An ordinary differential equation (ODE) model of a biochemical network is often represented in the following form:

equation image

where X is a vector of state variables and X0 a vector of their corresponding initial values; θ is a vector of kinetic parameters.

To begin with, users are required to specify a set of k parameters P1, P2,…, Pk (Pi can be a kinetic parameter or an initial value, i = 1, 2,…, k) and their admissible value ranges to be perturbed; a set of target variables to represent the model behaviors; for convenience, let us say that there is only one target variable Y. The general framework of PSExplorer has six steps that are performed in a recursive manner. To help readers grasp main concepts, an illustrative example is provided in Figure 1 complementing to following brief explanations of the steps:

  1. Latin hypercube sampling technique (Helton et al., 2005) is used to generate N points in the parameter space (Fig. 1A); N is initially specified by users. Each sampling point represents a parameter combination p(i) = [pi1, pi2,…, pik] whose element pij is a randomly generated value of the parameter Pj within its admissible range.
  2. For each p(i), the software solves the set of ODEs in (1) to estimate temporal profile y(i)of the target variable, (Fig. 1B).
  3. The simulated temporal profiles are grouped into c clusters (Fig. 1C) using a feature-based k-mean clustering algorithm. Each cluster is regarded as a qualitative behavior of the model. The software supports a set of features from which users need to select a subset that fits to their analysis purpose. The number of clusters is specified by users.
  4. This step is to estimate a vector b(i) = [bi1, bi2,…, bic] for each y(i); where bij(j = 1, 2,…, c) is the similarity measure between y(i) and j-th cluster center. For visualizing, we assign each p(i) to a cluster j if bij is the maximum value of b(i), then points in each cluster is plotted with a distinct color in the parameter space as shown in Figure 1D.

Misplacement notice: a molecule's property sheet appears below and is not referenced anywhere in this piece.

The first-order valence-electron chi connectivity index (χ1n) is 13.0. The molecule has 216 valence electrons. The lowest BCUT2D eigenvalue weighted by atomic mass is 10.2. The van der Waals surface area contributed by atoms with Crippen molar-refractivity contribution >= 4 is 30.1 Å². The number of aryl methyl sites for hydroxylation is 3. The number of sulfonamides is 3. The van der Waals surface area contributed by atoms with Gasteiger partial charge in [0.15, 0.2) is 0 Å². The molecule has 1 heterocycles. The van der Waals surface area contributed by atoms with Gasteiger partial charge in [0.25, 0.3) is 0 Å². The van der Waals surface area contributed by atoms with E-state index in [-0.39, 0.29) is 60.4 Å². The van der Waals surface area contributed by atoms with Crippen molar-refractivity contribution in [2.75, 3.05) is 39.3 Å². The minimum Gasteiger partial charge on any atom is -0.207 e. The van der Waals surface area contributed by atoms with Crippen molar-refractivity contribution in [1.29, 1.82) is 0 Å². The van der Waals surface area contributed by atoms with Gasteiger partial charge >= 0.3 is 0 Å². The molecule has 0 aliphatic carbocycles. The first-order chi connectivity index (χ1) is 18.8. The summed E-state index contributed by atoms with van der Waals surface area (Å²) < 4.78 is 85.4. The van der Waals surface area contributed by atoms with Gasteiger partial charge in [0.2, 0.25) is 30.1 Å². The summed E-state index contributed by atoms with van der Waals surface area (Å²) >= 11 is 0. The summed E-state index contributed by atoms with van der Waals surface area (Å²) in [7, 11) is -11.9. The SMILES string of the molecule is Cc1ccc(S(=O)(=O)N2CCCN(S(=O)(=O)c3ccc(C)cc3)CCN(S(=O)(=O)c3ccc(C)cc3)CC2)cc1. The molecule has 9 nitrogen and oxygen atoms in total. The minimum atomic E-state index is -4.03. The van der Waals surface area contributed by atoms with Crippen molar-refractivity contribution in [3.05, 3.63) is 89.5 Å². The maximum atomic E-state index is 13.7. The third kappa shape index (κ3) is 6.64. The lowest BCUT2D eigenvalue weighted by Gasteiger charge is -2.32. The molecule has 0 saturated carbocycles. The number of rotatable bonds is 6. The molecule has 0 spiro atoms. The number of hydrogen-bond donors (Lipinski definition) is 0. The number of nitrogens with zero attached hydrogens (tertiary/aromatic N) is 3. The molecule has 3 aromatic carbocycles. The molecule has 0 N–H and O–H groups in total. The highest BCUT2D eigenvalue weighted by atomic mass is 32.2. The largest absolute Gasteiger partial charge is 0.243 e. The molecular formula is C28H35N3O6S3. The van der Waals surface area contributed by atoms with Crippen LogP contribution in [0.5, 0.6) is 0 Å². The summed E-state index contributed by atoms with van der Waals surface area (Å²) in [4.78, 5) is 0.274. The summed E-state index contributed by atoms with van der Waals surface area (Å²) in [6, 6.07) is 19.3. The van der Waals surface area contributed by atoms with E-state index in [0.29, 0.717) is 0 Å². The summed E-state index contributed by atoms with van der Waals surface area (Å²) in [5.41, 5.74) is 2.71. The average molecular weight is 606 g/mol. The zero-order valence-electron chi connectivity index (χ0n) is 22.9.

5. Let Bj(j = 1, 2,…, c) be a variable representing similarity measure between the j-th cluster center and simulated temporal profiles. Considering a regression problem where P1, P2,…, Pk are predictors and B1, B2,…, Bc are responses, a multi-response regression (Segal, 1992) is constructed using N learning cases <p(i), b(i) > (i = 1, 2,…, N). Loosely speaking, the goal of this step is to partition the parameter space into sub-regions containing homogenous points (as shown in Fig. 1E). The partitioning is represented in a binary tree (Fig. 1F) whose terminal nodes correspond to the sub-regions.
  6. Heterogeneous sub-regions are identified and additionally sampled with N0 (specified by users) points. These sampling points are proportionally distributed to the sub-regions respecting to their heterogeneities. The Steps 2–6 are then repeated iteratively until the total number of generated parameter combinations exceeding a maximum value. Note that in Step 2, simulations are performed only on a newly generated data and results are combined with the data of previous iterations. N is then replaced by N + N0 afterward.